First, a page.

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Are there Environmental Causes for Type 1?

Sarah Howard is the national coordinator for the Diabetes-Obesity Working Group of the Collaborative on Health and the Environment. A mom with Type 1 with a child with Type 1, she has dedicated herself to scouring research to study possible environmental factors in rising rates of Type 1 diabetes. With a master’s degree in environmental policy and education from the the University of Michigan’s School of Natural Resources and Environment, she has had eight articles and letters published in peer-reviewed science journals.

Sarah shared some of her findings with Insulin Nation.

Is Type 1 diabetes all in the genes?

No, but genetics do play a role. The incidence of Type 1 diabetes has been increasing in children living in industrialized countries worldwide since the 1950s, on the order of 3% per year. That sort of increase cannot be explained by genetics alone. Certain genes, generally those linked to the immune system, are linked to Type 1 risk, and they can provide a protective effect or increase the risk. Anyone can develop this disease, even with low-risk genes—and not everyone with high-risk genes will develop the disease.

What is the role of the environment?

Type 1 researchers generally agree that the increasing incidence in Type 1 diabetes must be due to environmental factors. What those factors are, however, remains an area of active debate and research. Some of the top contenders include: viruses (either too many or too few), vitamin D deficiency, the gut microbiota, diet/nutrition (including cow’s milk or gluten), being overweight or obese, and environmental chemicals. It very well could be a combination of factors to blame, with different factors playing different roles in each person, depending on genetic make-up, and thus making it difficult to identify any root causes of the problem.

Researchers have been looking into viruses as a cause of Type 1 diabetes for over a hundred years, but conclusive proof remains elusive. A doctor first proposed that mumps could cause diabetes in 1864, and subsequent doctors also noticed that Type 1 diabetes peaks coincided with mumps outbreaks. There is good scientific evidence now that viruses could contribute to Type 1 diabetes development in humans (e.g., viruses can cause diabetes in lab animals; signs of viruses are present in the pancreases of people with diabetes), but some scientists still question the link. Even if certain viruses do cause diabetes in some people, the infection rates of many of these viruses have not changed much since the 1950s, and may not explain the increasing incidence of Type 1.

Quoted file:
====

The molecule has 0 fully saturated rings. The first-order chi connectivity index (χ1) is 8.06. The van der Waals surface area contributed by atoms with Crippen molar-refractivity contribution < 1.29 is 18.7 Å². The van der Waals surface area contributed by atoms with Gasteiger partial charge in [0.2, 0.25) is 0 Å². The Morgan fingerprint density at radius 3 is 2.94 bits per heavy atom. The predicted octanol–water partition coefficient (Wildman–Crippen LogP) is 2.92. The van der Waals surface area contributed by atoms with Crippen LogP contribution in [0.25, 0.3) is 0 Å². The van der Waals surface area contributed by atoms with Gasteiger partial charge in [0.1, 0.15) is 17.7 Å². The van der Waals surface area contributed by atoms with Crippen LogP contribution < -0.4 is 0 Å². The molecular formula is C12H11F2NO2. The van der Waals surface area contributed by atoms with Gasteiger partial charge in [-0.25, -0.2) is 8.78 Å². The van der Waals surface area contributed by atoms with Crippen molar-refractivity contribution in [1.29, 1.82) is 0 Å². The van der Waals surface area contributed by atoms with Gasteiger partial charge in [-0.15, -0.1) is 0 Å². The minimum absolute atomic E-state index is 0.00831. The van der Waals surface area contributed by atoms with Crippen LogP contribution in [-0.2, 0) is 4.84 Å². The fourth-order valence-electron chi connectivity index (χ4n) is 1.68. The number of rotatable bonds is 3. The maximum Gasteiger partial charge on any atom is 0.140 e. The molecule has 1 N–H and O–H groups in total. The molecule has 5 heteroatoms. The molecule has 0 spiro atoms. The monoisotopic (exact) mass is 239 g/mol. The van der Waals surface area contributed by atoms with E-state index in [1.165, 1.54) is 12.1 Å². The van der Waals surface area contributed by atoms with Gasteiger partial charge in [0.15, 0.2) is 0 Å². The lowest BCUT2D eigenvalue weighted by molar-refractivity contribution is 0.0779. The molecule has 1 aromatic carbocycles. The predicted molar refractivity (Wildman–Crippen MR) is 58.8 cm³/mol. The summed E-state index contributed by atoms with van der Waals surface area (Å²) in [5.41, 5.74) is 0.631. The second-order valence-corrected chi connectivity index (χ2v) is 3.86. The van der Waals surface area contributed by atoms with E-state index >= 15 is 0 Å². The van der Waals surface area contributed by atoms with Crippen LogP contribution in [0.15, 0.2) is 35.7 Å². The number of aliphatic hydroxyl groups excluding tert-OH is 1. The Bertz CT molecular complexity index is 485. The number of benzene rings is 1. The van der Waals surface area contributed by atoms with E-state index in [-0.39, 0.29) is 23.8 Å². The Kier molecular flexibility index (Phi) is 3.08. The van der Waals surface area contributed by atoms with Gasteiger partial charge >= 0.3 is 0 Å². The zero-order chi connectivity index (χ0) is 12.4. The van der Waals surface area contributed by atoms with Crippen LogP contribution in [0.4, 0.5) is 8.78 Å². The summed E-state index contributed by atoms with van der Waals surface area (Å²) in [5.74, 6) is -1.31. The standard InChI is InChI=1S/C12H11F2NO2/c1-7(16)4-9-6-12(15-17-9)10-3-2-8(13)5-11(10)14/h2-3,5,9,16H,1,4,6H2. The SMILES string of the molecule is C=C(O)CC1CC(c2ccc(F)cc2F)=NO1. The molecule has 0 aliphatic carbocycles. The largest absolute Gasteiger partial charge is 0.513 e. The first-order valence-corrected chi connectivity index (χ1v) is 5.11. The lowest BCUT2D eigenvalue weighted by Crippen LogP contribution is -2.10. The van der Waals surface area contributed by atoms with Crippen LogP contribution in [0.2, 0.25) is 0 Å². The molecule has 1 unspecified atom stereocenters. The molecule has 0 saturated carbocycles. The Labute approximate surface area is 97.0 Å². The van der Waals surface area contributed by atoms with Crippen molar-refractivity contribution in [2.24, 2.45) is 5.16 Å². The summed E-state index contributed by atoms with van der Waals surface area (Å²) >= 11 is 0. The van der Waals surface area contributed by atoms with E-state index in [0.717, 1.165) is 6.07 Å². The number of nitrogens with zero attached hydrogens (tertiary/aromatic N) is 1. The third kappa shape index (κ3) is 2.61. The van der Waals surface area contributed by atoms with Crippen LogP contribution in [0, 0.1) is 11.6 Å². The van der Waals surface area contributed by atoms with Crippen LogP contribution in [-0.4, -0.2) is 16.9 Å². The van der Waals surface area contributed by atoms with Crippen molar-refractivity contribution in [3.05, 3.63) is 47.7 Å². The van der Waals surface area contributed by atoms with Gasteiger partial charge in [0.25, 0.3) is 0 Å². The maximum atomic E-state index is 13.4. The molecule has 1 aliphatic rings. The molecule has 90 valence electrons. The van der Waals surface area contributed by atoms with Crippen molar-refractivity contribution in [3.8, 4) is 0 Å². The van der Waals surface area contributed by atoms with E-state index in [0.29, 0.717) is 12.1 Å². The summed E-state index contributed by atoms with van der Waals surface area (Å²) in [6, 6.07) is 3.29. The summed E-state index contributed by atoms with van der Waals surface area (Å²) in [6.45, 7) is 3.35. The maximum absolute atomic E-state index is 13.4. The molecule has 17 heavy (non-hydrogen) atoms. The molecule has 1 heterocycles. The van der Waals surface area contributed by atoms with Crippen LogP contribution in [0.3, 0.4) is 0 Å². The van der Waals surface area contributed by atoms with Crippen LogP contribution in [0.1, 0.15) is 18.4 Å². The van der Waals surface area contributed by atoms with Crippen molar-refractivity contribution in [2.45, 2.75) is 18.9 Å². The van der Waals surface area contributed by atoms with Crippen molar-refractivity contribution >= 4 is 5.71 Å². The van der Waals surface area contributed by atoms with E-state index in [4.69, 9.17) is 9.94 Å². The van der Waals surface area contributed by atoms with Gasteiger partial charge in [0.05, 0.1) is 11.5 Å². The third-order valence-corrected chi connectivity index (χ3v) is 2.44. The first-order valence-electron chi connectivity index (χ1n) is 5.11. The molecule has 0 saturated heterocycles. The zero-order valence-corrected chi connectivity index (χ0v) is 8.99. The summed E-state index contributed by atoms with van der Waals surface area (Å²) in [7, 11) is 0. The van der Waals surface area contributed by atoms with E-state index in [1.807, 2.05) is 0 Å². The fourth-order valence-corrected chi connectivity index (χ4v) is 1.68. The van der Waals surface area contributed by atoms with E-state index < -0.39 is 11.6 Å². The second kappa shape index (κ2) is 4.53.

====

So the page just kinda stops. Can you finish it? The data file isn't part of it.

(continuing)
There is less research on environmental chemicals, but the few studies that do exist show associations between Type 1 in humans and exposure to air pollution, PCBs, and nitrate/nitrite. Some animal studies also show links with BPA, a widespread chemical used in plastics.

Despite the evidence possibly linking these and other factors to Type 1 development, there are no studies that show an effective means of preventing the condition. Few prevention trials have been done, and those that have been tried were unsuccessful.

Could environmental exposures during early life affect the chances you can develop Type 1 diabetes later in life?

Some studies say that a mother’s Vitamin D deficiency during pregnancy may increase her child’s later risk of Type 1, as could Vitamin D deficiency during infancy or childhood, while other studies find no such link. Likewise, scientists are conflicted about whether breastfeeding can sometimes be protective against Type 1. A number of researchers do, however, agree that introducing solid food to babies too early in life (before 3 months of age) is associated with an increased risk of autoimmunity or Type 1 development.

How can we learn more about the evolving body of research on this subject?

I keep track of the scientific research on this topic on my website, www.diabetesandenvironment.org. It is a lot of information on a lot of research, but worthwhile to read. Sources for the above article can be found there. Also, this fall the Collaborative on Health and the Environment (CHE) will be hosting a call, “Type 1 Diabetes and the Environment,” that will feature scientists focusing on this research. Visit CHE for more information and the date at www.healthandenvironment.org. The conversation will be archived on the site, as well.

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Sarah Howard and her son both have Type 1 diabetes. She works with the Collaborative on Health and Environment on their diabetes and obesity working group.

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